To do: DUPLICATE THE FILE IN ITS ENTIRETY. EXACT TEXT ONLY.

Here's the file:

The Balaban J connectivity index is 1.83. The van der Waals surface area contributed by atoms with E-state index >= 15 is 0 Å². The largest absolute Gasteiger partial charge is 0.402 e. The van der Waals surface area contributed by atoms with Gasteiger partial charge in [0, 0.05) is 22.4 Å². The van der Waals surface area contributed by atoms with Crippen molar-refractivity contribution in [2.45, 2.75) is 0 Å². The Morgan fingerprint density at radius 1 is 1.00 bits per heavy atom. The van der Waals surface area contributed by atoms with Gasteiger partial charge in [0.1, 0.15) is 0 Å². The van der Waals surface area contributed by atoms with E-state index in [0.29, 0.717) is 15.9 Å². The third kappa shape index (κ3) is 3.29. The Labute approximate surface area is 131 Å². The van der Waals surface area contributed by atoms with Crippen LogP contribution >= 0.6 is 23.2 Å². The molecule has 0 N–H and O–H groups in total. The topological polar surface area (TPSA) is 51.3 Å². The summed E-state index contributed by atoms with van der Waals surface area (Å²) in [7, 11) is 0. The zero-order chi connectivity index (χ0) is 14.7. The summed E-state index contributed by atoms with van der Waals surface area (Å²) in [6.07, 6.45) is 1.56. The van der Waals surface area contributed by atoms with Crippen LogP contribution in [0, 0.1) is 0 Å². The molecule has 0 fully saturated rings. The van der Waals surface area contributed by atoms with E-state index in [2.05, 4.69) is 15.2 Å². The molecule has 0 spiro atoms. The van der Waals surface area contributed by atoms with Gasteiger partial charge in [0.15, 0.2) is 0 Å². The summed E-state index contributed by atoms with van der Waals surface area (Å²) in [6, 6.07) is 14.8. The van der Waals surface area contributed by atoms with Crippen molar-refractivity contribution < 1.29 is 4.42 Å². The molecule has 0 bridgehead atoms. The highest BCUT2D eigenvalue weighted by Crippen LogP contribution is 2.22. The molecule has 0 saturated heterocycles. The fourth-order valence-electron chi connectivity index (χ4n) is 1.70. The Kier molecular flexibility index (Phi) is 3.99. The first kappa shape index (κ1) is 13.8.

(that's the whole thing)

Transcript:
The Balaban J connectivity index is 1.83. The van der Waals surface area contributed by atoms with E-state index >= 15 is 0 Å². The largest absolute Gasteiger partial charge is 0.402 e. The van der Waals surface area contributed by atoms with Gasteiger partial charge in [0, 0.05) is 22.4 Å². The van der Waals surface area contributed by atoms with Crippen molar-refractivity contribution in [2.45, 2.75) is 0 Å². The Morgan fingerprint density at radius 1 is 1.00 bits per heavy atom. The van der Waals surface area contributed by atoms with Gasteiger partial charge in [0.1, 0.15) is 0 Å². The van der Waals surface area contributed by atoms with E-state index in [0.29, 0.717) is 15.9 Å². The third kappa shape index (κ3) is 3.29. The Labute approximate surface area is 131 Å². The van der Waals surface area contributed by atoms with Crippen LogP contribution >= 0.6 is 23.2 Å². The molecule has 0 N–H and O–H groups in total. The topological polar surface area (TPSA) is 51.3 Å². The summed E-state index contributed by atoms with van der Waals surface area (Å²) in [7, 11) is 0. The zero-order chi connectivity index (χ0) is 14.7. The summed E-state index contributed by atoms with van der Waals surface area (Å²) in [6.07, 6.45) is 1.56. The van der Waals surface area contributed by atoms with Crippen LogP contribution in [0, 0.1) is 0 Å². The molecule has 0 fully saturated rings. The van der Waals surface area contributed by atoms with E-state index in [2.05, 4.69) is 15.2 Å². The molecule has 0 spiro atoms. The van der Waals surface area contributed by atoms with Gasteiger partial charge in [0.15, 0.2) is 0 Å². The summed E-state index contributed by atoms with van der Waals surface area (Å²) in [6, 6.07) is 14.8. The van der Waals surface area contributed by atoms with Crippen molar-refractivity contribution < 1.29 is 4.42 Å². The molecule has 0 bridgehead atoms. The highest BCUT2D eigenvalue weighted by Crippen LogP contribution is 2.22. The molecule has 0 saturated heterocycles. The fourth-order valence-electron chi connectivity index (χ4n) is 1.70. The Kier molecular flexibility index (Phi) is 3.99. The first kappa shape index (κ1) is 13.8.